In the study, researchers found that the shoe collar height didn’t influence ankle stability when participants landed on a tilted surface. High-top shoes could actually prevent ankle muscles from engaging; “…this might be detrimental to establishing and maintaining functional ankle joint stability in ankle strain situations,” the study reads.

Based on the study’s findings, ankle stability need not be a factor when choosing footwear. The true benefit of high- or mid-cut versus low-cut is in the way they can protect from the elements, not to mention pesky rocks and other debris that may try to sneak into your shoes while you cruise down the trail.

What Avid Hikers Think

From the PCT group, about a dozen women responded with nearly unanimous answers: trail running shoes, all the way, they said. Now, there are some good reasons for lightweight shoes for those doing the 2,650-mile PCT: many people are going for huge distances each day, which means they’re of the light-and-fast mentality. Also, they’re typically hiking in warmer/dryer seasons, so waterproof shoes aren’t always a necessity.

Judy Flexer has been an avid hiker for over 50 years. She started section-hiking the PCT 15 years ago, and has completed 2,400 miles of it with her husband. She plans to complete her final 274 miles this year.

“It’s been trial and error,” Judy said of her experimenting with footwear. She started as many do, with stiff leather boots. When she started section-hiking the PCT, however, she switched to trail runners, and said she wouldn’t go back. In fact, she kept going lighter and lighter every few years, and ended up with a shoe so lightweight that it gave her plantar fasciitis and tendonitis in her feet. The injury hasn’t changed her feelings about trail runners, but she now wears a stiffer shoe that prevents her from bending at mid-foot.

Another PCT hiker Connie Westbrook agreed, saying that when she switched to trail running shoes, it was the first time she didn’t get heel blisters or felt pain in her feet, even when wet.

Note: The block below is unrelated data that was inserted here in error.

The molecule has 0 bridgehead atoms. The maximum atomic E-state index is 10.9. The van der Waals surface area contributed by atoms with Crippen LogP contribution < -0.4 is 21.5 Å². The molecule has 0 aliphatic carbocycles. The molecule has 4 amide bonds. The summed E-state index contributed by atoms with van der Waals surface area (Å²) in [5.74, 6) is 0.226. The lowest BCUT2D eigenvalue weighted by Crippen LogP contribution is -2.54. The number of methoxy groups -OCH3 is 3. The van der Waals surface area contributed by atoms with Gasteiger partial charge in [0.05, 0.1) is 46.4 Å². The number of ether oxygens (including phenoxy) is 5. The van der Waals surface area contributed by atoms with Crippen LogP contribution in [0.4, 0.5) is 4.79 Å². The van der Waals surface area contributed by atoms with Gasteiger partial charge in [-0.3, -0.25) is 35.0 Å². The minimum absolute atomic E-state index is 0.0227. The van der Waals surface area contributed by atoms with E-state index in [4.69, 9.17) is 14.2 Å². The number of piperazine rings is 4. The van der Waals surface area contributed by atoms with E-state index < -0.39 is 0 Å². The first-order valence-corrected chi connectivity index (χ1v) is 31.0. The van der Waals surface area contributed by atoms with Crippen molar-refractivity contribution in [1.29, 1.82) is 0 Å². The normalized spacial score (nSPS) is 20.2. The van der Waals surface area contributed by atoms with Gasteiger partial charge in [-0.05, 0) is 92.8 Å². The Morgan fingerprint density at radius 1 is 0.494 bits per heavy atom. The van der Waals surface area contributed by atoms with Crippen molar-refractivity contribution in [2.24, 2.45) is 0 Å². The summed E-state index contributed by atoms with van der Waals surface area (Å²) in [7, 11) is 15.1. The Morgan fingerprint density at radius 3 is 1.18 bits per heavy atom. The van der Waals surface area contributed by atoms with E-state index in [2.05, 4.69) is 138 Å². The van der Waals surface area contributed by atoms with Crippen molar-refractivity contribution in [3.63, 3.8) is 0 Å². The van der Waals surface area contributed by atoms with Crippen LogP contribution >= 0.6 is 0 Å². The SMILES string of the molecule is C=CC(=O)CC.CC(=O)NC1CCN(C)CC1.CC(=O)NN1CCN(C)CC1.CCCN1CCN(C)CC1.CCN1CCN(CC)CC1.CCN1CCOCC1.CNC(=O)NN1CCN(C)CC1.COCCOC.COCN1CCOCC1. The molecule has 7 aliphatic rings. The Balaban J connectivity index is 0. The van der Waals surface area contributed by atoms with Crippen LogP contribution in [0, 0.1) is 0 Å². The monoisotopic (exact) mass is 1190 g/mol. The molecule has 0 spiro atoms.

And then there were the minimalists, with two women saying sandals were their go-to.

For thru-hikers, it’s all about speed, so it’s common to see most PCT hikers in lightweight footwear. Heavy hiking boots tend to slow you down, as the Sir Edmund Hillary adage declares, “a pound on your feet equals five on your back.” In fact, it has scientific backing: a study from the US Army in the 1980s found that even small increases in the weight of footwear requires higher energy expenditures for walkers and runners.

So, what’s the argument for boots?

For one, if you’re hiking in shoulder seasons or winter and know you’ll encounter some snow or colder temps, the higher the cut, the more protection and warmth you’ll achieve. A waterproof boot will allow you to get through stream crossings or the occasional snow patch with far more ease and comfortability than low-cut trail runners.

Another factor to consider is the weight on your back: high- or even mid-cut boots can provide more general stability and comfort if you’re carrying a huge pack with a week’s worth of food and supplies. Higher-cut boots are also typically made from sturdier materials than most trail runners, so will likely last longer.

Hikers from the Hiking Colorado group also weighed in, many saying they like to have both high- and low-cut boots in their closet so they can dress to the conditions.